There’s a new thing in the world. Since I got mixed up in the Web a dozen years ago, there’ve always been groups of people trying to standardize HTML (at the IETF, at the W3C, wherever) and as long as I can remember, they’ve been genially ignored, mostly, by browser makers. Maybe no longer; it seems that the WHAT-WG has broken through and been noticed. Mozilla engineer Rob Sayre tells us that WHAT-WG is better than the previous contenders to the HTML-standardization throne, that Firefox has already picked up one piece of their draft-ware, and will be implementing more. Meanwhile, Sam Ruby is doing outstanding work, apparently persuading the WHATters of the virtues keeping what they’re calling “HTML5” somewhat compatible with the rest of the world’s markup.


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From: Ryan King (Dec 04 2006, at 16:51)

"Somewhat compatible" is a bit of a misunderstanding. WHAT-WG is working hard to make HTML5 as compatible as possible with existing deployments of HTML user agents and authoring practices. Sam managed to point out a particular place where WHAT-WG had yet to take into account publishing practice.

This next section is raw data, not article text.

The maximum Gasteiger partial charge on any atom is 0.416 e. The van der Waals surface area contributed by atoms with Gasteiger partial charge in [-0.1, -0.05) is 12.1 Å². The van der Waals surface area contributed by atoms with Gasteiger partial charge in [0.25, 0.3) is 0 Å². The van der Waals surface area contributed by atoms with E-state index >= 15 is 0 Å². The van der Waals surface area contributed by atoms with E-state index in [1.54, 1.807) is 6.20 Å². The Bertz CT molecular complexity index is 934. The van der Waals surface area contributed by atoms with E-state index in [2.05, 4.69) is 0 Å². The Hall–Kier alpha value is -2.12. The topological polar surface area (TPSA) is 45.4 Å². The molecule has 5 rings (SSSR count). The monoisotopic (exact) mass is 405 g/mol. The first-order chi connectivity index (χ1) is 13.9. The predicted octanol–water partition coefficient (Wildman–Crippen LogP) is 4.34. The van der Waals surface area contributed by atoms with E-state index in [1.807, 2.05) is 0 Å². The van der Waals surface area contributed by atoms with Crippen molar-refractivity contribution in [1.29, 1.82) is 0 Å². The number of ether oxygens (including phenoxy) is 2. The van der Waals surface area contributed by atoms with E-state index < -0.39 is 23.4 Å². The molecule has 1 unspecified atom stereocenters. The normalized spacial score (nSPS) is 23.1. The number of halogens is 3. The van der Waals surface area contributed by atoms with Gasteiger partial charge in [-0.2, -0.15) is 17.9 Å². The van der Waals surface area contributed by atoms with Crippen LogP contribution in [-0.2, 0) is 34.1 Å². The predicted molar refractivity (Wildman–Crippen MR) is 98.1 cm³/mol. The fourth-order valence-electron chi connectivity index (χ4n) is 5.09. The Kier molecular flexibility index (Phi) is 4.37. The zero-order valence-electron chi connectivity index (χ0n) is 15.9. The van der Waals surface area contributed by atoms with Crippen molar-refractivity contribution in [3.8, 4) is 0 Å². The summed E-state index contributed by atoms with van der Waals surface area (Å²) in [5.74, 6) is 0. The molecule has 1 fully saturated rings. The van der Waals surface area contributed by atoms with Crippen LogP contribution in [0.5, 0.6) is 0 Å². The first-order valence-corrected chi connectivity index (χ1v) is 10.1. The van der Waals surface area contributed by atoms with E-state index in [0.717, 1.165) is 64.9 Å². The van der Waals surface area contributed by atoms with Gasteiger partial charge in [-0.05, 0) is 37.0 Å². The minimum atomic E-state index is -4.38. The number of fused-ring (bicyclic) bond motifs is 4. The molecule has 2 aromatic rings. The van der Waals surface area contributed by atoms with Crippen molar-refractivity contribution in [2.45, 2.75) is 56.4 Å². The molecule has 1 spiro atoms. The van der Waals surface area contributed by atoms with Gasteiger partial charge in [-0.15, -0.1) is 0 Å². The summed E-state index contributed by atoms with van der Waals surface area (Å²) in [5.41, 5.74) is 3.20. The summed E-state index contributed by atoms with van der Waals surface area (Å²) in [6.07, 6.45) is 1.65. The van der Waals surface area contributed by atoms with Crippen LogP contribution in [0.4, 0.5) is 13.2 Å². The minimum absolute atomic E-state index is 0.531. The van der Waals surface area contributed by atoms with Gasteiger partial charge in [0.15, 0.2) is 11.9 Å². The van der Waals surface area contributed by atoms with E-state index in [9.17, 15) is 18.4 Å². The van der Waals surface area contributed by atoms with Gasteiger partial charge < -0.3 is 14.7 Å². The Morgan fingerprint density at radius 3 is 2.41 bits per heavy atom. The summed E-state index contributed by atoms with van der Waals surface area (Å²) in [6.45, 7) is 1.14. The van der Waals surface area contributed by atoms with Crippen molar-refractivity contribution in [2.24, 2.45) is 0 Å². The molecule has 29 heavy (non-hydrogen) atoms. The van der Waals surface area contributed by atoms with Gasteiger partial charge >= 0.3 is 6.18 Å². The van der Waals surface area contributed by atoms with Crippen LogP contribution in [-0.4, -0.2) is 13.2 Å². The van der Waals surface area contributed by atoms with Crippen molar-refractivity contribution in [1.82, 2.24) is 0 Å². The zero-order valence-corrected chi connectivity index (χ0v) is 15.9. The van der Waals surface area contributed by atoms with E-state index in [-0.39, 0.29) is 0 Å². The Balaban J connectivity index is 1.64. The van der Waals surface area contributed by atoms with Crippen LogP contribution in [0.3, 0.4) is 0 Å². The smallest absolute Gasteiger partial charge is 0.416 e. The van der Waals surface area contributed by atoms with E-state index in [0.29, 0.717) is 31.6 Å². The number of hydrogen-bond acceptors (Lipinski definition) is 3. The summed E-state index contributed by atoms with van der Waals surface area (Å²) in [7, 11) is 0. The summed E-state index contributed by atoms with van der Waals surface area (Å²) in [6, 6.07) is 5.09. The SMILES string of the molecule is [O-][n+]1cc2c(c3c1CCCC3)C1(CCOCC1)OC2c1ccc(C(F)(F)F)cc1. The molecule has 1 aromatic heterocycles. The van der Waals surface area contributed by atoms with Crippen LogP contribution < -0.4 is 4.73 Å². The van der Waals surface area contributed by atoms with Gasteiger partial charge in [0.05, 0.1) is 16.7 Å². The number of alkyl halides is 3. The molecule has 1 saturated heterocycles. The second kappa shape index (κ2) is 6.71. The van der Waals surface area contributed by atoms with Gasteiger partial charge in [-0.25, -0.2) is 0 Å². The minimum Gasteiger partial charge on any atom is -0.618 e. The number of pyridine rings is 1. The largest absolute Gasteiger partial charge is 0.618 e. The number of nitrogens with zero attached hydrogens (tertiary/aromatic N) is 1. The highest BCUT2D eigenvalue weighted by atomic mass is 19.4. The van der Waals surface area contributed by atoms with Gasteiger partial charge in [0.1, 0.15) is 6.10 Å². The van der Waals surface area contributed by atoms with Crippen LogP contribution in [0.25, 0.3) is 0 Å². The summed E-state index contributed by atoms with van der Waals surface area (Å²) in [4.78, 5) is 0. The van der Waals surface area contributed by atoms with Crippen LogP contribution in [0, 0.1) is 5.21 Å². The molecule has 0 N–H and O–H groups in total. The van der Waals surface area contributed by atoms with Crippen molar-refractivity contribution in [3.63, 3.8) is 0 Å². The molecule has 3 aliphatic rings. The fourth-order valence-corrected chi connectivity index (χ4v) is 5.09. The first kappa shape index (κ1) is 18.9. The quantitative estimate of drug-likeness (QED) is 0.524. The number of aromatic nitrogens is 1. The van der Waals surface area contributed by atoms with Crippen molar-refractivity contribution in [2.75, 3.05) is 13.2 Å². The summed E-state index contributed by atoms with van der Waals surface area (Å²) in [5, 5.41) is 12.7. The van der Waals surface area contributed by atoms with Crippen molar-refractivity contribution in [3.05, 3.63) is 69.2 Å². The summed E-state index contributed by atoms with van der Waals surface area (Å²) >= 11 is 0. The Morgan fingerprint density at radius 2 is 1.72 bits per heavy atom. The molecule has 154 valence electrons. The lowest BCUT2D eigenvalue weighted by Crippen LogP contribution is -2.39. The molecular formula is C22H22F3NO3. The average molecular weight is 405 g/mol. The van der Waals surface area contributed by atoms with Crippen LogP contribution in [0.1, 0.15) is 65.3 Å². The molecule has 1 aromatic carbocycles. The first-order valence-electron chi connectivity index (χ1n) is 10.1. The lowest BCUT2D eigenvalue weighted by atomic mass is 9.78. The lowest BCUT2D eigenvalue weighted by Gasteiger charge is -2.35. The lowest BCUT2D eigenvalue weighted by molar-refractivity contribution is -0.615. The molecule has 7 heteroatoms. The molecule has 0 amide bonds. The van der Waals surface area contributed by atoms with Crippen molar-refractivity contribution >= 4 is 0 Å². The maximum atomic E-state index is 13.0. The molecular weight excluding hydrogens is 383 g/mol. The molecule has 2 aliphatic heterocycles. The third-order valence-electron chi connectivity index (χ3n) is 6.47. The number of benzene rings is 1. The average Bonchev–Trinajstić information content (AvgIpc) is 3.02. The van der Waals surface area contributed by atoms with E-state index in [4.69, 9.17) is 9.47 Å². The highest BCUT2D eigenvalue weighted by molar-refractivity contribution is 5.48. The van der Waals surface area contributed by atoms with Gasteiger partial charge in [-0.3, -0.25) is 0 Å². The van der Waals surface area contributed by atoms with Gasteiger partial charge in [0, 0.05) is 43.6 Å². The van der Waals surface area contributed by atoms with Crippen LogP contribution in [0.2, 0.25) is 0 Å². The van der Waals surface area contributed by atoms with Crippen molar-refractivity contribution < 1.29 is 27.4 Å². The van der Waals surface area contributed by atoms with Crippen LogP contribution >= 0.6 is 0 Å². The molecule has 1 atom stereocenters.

To suggest that WHAT-WG isn't building HTML5 with an eye towards backwards compatiblity would be off the mark.


From: Rob Sayre (Dec 04 2006, at 17:24)

If you look at the charter, you'll see that the WHAT-WG is mostly composed of browser vendors (not all of them, but they've all been invited and continue to be welcome).

Second, the editor has been working on HTML for years. First with Mozilla, then Opera, and now Google. There are some new features being added, but the more important part of the work (imho) is documenting HTML as it exists right now. The research on <a href="">document.title</a> is instructive. A better title for this fragment might be "Documenting HTML". No Inventions and all that.


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